We know of 15 women who were high priestesses in the cult of Artemis in Ephesus.
 
 
The prominence of women in the cultic life of Ephesus 
 
The remains of the Prytaneion of Ancient Ephesus :copyright: M. Steskal 2006
(Source: Wikimedia Commons)
 
S.M. Baugh presents a different view of Ephesian women. He presents them as possessing the virtues of the respectable Roman matron—quietness and modesty, and not as being either powerful or prominent. I doubt, however, that a high degree of quiet respectability was uniformly typical among Ephesian women. There are many indications (from ancient statues found in Ephesus, etc) that the “new Roman woman”, with new social freedoms and powers, was making her influence felt among the wealthier Ephesian women. The passage in 1 Timothy 2:9-10, where wealthy women in the Ephesian church are given corrective instructions, is another indication that not all women in Ephesus were the epitome of sophrosune—modest propriety.
 
Baugh comments on the evidence of inscriptions and somewhat downplays the significance of women office holders, and the titles and positions they held, but he concedes:
 
Nevertheless, Ephesian women and girls do appear in some official capacities, not just as the honorably mentioned wives of patriarchs and patrons. Evidence to this effect picks up in the first century AD, so we cannot trace it to a long-standing emphasis on a “feminine principle” connected to Amazons, Ephesian culture, or Artemis Ephesia. Upon examination, we find a few first-century women filling one or more of four offices: priestess of Artemis, kosmeteira, prytanis, and high priestess of Asia.[8]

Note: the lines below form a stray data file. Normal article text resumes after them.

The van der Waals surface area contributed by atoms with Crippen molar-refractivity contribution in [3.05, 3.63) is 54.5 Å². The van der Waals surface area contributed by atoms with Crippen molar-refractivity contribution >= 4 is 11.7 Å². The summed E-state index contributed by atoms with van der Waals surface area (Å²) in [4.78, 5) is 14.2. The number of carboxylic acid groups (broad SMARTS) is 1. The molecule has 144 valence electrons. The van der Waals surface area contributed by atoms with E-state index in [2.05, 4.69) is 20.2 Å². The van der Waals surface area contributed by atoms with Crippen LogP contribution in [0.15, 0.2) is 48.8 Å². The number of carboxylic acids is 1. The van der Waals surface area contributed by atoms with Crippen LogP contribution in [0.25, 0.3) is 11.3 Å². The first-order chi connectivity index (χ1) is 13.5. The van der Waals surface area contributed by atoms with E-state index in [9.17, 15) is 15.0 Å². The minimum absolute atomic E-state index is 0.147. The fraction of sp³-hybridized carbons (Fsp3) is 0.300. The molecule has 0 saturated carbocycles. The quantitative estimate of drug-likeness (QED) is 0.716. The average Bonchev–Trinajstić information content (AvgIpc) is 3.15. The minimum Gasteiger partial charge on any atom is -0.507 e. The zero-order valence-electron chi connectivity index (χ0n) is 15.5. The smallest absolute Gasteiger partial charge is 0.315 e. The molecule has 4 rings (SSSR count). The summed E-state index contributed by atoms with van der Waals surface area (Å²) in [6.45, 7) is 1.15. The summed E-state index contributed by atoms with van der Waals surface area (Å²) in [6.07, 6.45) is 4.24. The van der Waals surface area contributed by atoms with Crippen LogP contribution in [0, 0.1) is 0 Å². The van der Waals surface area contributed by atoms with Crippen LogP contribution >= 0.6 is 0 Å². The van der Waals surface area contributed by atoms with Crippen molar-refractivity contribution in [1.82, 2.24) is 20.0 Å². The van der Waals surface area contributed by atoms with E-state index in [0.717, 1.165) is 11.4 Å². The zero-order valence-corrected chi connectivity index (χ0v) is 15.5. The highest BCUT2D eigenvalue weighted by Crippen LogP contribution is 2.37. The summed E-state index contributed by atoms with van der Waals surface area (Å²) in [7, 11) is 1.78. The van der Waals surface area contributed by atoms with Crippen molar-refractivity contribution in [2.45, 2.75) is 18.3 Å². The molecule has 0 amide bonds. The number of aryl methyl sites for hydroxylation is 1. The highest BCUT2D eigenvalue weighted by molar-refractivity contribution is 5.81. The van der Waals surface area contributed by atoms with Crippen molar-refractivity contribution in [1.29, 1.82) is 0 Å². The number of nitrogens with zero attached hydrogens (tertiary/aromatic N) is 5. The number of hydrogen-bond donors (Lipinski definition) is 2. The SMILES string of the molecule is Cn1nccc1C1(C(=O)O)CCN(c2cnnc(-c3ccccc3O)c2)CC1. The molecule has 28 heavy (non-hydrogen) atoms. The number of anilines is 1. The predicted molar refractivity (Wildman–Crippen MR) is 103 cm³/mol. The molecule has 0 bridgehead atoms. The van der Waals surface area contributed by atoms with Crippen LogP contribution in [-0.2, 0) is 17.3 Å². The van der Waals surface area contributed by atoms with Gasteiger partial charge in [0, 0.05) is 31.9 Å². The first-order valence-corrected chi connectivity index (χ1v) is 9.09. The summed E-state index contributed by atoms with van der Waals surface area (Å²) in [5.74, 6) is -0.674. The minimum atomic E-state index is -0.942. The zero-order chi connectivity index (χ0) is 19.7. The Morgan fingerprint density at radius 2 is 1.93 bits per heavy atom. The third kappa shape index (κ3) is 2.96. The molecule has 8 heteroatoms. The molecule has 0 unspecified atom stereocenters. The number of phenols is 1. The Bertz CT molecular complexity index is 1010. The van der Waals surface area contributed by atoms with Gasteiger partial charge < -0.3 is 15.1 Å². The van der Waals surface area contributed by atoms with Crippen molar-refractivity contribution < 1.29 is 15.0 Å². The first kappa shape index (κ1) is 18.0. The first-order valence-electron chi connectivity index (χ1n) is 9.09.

There are considerable difficulties in working out the relevance of women officeholders in the Ephesian cults to women in the Ephesian church. The pagan officeholders were all, without exception, from elite families,[9] whereas the Christian women in churches founded by Paul were from a range of classes. According to Wayne Meeks, members of Pauline churches were from a broad cross-section of society, ranging from wealthy men and women to poor slaves, with many people being artisans, as was Paul himself.[10] However, we know that Paul had friends in Ephesus who were Asiarchs, elite, wealthy and prominent member of society, who were presumably Christians (Acts 19:31). Wealthy Ephesian women may have felt emboldened by the example of the pagan priestesses, but it unlikely that this was the case for the majority of Christian women who were from poorer classes.
 
Another difficulty is knowing whether, or how, the foundation myths of Ephesus influenced attitudes in daily life, especially as several myths contradict each other.[11] I suggest that the influence of the Amazonian myth on first-century Ephesian society has been exaggerated by some.[12] Did the Ephesians really identify their women with Amazonian warrior women? Or, conversely, did they treat the Amazonian myth as we treat Santa Claus, for example, as a bit of fun that encourages social cohesion? Did the myths truly bolster the status of women in Ephesus? Or did women mostly conform to the more limited expectations of broader Greco-Roman society? We do not have enough information to give definitive answers to these questions.
 
Did the myth of Amazonian warrior women really boost the status of Ephesian women